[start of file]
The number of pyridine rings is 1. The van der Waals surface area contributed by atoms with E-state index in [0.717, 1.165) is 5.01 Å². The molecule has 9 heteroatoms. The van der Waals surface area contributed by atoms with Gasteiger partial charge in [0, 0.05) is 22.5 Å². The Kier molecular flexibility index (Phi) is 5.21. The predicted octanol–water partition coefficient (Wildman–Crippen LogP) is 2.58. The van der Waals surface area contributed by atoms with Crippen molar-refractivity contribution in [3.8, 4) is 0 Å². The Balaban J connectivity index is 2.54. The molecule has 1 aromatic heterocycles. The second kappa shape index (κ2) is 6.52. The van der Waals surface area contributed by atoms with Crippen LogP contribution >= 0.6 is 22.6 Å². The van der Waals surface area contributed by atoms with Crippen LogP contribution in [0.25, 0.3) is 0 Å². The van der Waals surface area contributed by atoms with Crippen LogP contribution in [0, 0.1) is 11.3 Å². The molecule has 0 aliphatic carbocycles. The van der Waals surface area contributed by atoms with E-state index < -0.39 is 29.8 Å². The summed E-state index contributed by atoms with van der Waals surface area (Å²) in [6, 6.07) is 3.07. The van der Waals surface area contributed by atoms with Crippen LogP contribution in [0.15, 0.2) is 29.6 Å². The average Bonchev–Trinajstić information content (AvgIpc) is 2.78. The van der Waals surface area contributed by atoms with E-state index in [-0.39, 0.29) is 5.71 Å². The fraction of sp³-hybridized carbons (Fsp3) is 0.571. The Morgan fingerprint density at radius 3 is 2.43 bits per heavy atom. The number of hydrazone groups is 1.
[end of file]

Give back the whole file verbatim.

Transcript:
The number of pyridine rings is 1. The van der Waals surface area contributed by atoms with E-state index in [0.717, 1.165) is 5.01 Å². The molecule has 9 heteroatoms. The van der Waals surface area contributed by atoms with Gasteiger partial charge in [0, 0.05) is 22.5 Å². The Kier molecular flexibility index (Phi) is 5.21. The predicted octanol–water partition coefficient (Wildman–Crippen LogP) is 2.58. The van der Waals surface area contributed by atoms with Crippen molar-refractivity contribution in [3.8, 4) is 0 Å². The Balaban J connectivity index is 2.54. The molecule has 1 aromatic heterocycles. The second kappa shape index (κ2) is 6.52. The van der Waals surface area contributed by atoms with Crippen LogP contribution >= 0.6 is 22.6 Å². The van der Waals surface area contributed by atoms with Crippen LogP contribution in [0.25, 0.3) is 0 Å². The van der Waals surface area contributed by atoms with Crippen LogP contribution in [0, 0.1) is 11.3 Å². The molecule has 0 aliphatic carbocycles. The van der Waals surface area contributed by atoms with E-state index < -0.39 is 29.8 Å². The summed E-state index contributed by atoms with van der Waals surface area (Å²) in [6, 6.07) is 3.07. The van der Waals surface area contributed by atoms with Crippen LogP contribution in [0.15, 0.2) is 29.6 Å². The average Bonchev–Trinajstić information content (AvgIpc) is 2.78. The van der Waals surface area contributed by atoms with E-state index in [-0.39, 0.29) is 5.71 Å². The fraction of sp³-hybridized carbons (Fsp3) is 0.571. The Morgan fingerprint density at radius 3 is 2.43 bits per heavy atom. The number of hydrazone groups is 1.